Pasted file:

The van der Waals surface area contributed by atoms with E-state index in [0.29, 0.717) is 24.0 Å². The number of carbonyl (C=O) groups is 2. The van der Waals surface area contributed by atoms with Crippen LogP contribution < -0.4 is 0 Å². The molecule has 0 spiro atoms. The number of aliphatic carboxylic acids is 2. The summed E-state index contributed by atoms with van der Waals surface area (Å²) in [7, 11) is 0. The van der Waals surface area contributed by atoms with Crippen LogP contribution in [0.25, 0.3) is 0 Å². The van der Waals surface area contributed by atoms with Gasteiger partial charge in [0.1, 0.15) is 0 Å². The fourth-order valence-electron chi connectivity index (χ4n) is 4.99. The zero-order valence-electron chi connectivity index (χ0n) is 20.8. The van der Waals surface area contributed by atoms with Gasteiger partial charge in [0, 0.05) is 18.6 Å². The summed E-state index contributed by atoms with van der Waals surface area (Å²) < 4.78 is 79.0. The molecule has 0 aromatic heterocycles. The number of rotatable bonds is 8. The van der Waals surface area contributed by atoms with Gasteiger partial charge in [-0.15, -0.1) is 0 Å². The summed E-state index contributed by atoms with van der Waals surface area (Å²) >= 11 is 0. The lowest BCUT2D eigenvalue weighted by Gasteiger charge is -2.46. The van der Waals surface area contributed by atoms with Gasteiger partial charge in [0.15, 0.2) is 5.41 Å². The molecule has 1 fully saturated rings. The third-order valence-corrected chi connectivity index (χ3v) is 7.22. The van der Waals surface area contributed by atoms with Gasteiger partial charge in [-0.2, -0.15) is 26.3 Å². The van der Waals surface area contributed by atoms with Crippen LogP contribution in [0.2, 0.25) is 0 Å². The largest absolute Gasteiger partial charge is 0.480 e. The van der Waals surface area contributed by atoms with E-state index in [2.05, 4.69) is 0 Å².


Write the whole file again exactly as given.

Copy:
The van der Waals surface area contributed by atoms with E-state index in [0.29, 0.717) is 24.0 Å². The number of carbonyl (C=O) groups is 2. The van der Waals surface area contributed by atoms with Crippen LogP contribution < -0.4 is 0 Å². The molecule has 0 spiro atoms. The number of aliphatic carboxylic acids is 2. The summed E-state index contributed by atoms with van der Waals surface area (Å²) in [7, 11) is 0. The van der Waals surface area contributed by atoms with Crippen LogP contribution in [0.25, 0.3) is 0 Å². The van der Waals surface area contributed by atoms with Gasteiger partial charge in [0.1, 0.15) is 0 Å². The fourth-order valence-electron chi connectivity index (χ4n) is 4.99. The zero-order valence-electron chi connectivity index (χ0n) is 20.8. The van der Waals surface area contributed by atoms with Gasteiger partial charge in [0, 0.05) is 18.6 Å². The summed E-state index contributed by atoms with van der Waals surface area (Å²) < 4.78 is 79.0. The molecule has 0 aromatic heterocycles. The number of rotatable bonds is 8. The van der Waals surface area contributed by atoms with Gasteiger partial charge in [-0.15, -0.1) is 0 Å². The summed E-state index contributed by atoms with van der Waals surface area (Å²) >= 11 is 0. The lowest BCUT2D eigenvalue weighted by Gasteiger charge is -2.46. The van der Waals surface area contributed by atoms with Gasteiger partial charge in [0.15, 0.2) is 5.41 Å². The molecule has 1 fully saturated rings. The third-order valence-corrected chi connectivity index (χ3v) is 7.22. The van der Waals surface area contributed by atoms with Gasteiger partial charge in [-0.2, -0.15) is 26.3 Å². The van der Waals surface area contributed by atoms with Crippen LogP contribution in [0.2, 0.25) is 0 Å². The largest absolute Gasteiger partial charge is 0.480 e. The van der Waals surface area contributed by atoms with E-state index in [2.05, 4.69) is 0 Å².